It can be tough to navigate all the different choices of Thanksgiving turkeys available at the grocery store.

Food companies often place labels on the turkey packaging to capture the consumers’ attention and differentiate themselves from the competition in the meat case.

However, consumers don’t need to spend a lot of money for a label to ensure they are getting “the best” turkey to serve at Thanksgiving, explains Gretta Irwin, with the Iowa Turkey Federation.

“A label is not going to depict quality of a product. Consumers need to remember that as they look at all the different labels,” Irwin says. “All (turkey) products are top-notch quality, no matter how they are labeled, because they receive federal or state inspection, which is what guarantees the quality of our meat products.

“So after that, the label just becomes a personal choice. If you want to have a product that is free-range or organic, that is a personal choice, and we respect that. But it does not mean that the quality of the product is any better.”

Food labels are regulated by the U.S. Department of Agriculture’s Food Safety and Inspection Service (FSIS). FSIS is responsible for ensuring the truthfulness and accuracy in labeling of meat and poultry products.

Below is how the FSIS defines labels you may see when shopping for a Thanksgiving turkey at the grocery store or straight from a farm.

No hormones:

Hormones are not allowed in raising poultry. All turkeys are free of hormones and free of steroids. Therefore, the claim “no hormones added” cannot be used on the labels of poultry unless it is followed by a statement that says, “Federal regulations prohibit the use of hormones.”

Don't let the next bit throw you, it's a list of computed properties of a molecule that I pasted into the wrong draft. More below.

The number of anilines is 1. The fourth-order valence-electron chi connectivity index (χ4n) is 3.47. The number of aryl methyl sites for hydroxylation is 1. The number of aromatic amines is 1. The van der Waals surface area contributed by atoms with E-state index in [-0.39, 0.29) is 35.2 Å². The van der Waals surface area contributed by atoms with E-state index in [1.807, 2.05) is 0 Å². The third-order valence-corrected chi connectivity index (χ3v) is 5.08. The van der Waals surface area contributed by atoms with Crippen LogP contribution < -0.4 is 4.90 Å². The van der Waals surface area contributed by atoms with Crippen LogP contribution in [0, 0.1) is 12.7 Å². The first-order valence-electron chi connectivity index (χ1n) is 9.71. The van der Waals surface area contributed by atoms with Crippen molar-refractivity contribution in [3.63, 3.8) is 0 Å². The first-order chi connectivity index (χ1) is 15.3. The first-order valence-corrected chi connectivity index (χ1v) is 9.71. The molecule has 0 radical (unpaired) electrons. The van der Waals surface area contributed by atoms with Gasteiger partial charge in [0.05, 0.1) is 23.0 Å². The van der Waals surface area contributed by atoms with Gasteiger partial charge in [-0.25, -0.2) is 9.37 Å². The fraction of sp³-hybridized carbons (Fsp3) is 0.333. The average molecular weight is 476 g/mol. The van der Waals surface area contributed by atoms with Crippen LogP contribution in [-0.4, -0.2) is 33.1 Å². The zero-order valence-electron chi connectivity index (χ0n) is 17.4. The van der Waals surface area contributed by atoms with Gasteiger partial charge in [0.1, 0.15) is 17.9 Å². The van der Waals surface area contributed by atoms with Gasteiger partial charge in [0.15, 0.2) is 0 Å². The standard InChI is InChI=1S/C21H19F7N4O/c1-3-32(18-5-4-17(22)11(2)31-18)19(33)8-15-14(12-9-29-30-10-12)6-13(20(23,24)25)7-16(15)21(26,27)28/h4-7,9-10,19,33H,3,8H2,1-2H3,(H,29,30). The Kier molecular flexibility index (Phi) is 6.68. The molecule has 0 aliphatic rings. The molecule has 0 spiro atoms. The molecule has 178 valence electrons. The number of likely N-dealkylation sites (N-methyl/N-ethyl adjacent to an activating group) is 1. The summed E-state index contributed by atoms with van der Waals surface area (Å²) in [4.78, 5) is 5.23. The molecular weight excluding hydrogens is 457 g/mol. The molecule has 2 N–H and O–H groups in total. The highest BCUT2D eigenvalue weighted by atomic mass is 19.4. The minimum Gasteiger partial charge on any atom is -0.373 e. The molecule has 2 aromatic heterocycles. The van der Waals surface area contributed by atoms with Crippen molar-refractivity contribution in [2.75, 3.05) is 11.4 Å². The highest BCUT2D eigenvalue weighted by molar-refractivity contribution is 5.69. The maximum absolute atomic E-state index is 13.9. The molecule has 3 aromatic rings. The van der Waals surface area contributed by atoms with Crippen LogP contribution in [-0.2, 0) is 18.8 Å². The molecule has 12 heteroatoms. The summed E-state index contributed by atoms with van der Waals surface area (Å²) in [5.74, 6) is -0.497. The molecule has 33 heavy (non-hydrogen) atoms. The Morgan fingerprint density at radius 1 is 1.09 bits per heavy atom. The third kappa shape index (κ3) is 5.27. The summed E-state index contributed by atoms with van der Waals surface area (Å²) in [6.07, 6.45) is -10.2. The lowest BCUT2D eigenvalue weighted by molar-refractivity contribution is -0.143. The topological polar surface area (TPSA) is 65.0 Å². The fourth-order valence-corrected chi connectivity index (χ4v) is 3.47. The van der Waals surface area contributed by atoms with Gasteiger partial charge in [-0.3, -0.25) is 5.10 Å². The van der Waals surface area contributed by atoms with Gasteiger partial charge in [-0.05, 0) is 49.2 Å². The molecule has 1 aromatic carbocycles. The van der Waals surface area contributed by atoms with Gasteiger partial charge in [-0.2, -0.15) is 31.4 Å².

Chemical free:

The term is not allowed to be used on a label.

Free range or free roaming:

Farmers must demonstrate to the FSIS that the poultry has been allowed access to the outside.

No antibiotics:

The terms “no antibiotics added” may be used on labels for meat or poultry products if sufficient documentation is provided by the producer to the agency demonstrating that the animals were raised without antibiotics.

When farmers use antibiotics in livestock, they do so according to label and dosing instructions approved by the U.S. Food and Drug Administration (FDA) and under the care of a veterinarian. Turkeys must undergo a withdrawal period, as regulated by the FDA, before they can be sent to market to ensure they are free of antibiotics. For more details about antibiotic use in turkey production, visit the National Turkey Federation’s website.


To receive the U.S. Department of Agriculture’s certified organic label, poultry must be raised without antibiotics, allowed access to the outdoors and receive 100 percent certified organic feed, which can’t include genetically modified (GMO) grains. Find more information on organic labels on the USDA’s website .


A product containing no artificial ingredients or added color and only minimally processed.

FSIS offers a list of meat and poultry labeling terms on its website.

Return to The Iowa Dish.